5 July, 2020
To highlight the impact of Covid-19 on Creative Arts, Craft and Cultural activities, Tourism and struggles of Creative Artists and art Organizations in Pakistan. Prof Salima Hashmi, Chairperson, South Asia Foundation - Pakistan & Director UNESCO Madanjeet Singh Institute for South Asian Arts (UMISAA) was also one of the Panelist.
The second session of ResiliArt Pakistan was held on 8 July 2020 and focused on the impact of COVID-19 on creative arts, crafts, publishing, cultural events, and tourism in Pakistan.
The ResiliArt movement was initiated by UNESCO Headquarters at the time the COVID-19 pandemic first began. The movement is built around a series of virtual debates with experienced professionals in the creative and cultural industries, to raise awareness of the devastating impact of this global health crisis on arts and culture around the world. The movement aims to support member states in the development of sustainable policies and financial mechanisms that can help create communities survive this crisis, and sustain their practices for the future.
Moderated by Moneeza Hashmi, the panel for the second debate included professionals from both public and private institutions, including Salima Hashmi – Chairperson Faiz Foundation Trust; Kamran Lashari – Director-General, Walled City Lahore Authority; Zulfiqar Ali Zulfi – Director Arts & Culture, Lahore Arts Council; Waqas Malik – Program Manager, Punjab Tourism for Economic Growth Project; Tanya Sani – Director Art & Culture, Punjab Council of the Arts; Ayesha Noorani – Daachi Foundation; and Ali Kamran from Sang-e-Meel Publications.
Director UNESCO Pakistan, Patricia McPhillips opened the discussion and spoke of how the diverse heritage of Pakistan provides a fertile base for cultural and creative industries, with great potential for sustainable and responsible tourism. She highlighted some of the work UNESCO is doing in Pakistan at present, and expressed her hope that the ResiliArt debates will help policymakers to better understand the needs of artists at this time, assess the viability of ongoing relief efforts, and also provide valuable guidance into devising the way forward.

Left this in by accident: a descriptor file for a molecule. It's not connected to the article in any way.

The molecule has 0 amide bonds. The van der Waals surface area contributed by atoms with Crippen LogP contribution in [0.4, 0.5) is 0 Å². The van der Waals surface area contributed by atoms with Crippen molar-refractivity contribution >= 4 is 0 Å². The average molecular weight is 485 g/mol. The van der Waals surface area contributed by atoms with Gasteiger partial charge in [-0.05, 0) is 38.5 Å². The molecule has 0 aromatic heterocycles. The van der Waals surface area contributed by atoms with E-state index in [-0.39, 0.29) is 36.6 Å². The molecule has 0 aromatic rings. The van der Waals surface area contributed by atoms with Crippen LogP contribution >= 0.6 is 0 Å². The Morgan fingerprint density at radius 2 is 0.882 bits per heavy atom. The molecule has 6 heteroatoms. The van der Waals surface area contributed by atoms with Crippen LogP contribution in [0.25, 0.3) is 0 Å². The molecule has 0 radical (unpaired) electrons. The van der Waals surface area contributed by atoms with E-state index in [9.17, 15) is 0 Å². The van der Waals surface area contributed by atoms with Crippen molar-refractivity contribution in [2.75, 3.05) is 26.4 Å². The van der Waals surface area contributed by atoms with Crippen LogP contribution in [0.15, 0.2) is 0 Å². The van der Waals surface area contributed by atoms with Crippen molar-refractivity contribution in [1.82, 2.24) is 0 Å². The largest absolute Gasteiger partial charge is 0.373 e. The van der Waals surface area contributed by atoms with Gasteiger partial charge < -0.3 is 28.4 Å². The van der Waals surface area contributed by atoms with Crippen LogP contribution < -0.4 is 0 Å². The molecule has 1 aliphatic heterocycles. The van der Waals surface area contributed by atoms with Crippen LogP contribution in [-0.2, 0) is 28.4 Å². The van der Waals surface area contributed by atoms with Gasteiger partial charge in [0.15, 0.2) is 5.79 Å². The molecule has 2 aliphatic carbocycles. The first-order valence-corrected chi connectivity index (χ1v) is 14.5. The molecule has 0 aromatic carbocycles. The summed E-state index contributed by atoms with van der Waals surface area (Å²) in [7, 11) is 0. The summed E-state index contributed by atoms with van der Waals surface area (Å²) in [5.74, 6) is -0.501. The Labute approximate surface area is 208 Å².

The ensuing discussion highlighted how art educators need to rethink teaching methods in this era of online teaching, where collaborative studio work is not possible. Panelists outlined how arts councils are making music and art classes available online, and offering platforms for young artists to sell their work online. It was emphasized that there is a need to establish mechanisms to empower artisans and craftspeople to use technology to bring their work to a wider audience. The panelists agreed that a major challenge is that digital infrastructure is still in its nascent stages, and not widely accessible for a large section of people. These underserved communities are often where much of Pakistan’s greatest creative talent emerges from, and they urgently need support to be able to rebuild sustainable livelihoods in the post-COVID world. On a lighter note, the panelists shared how forced confinement has allowed many artists, musicians, and writers to push the limits of their creativity and explore their craft in new ways. The session concluded with the call to action to explore, innovate, and experiment with new ideas to support the vulnerable arts community in Pakistan.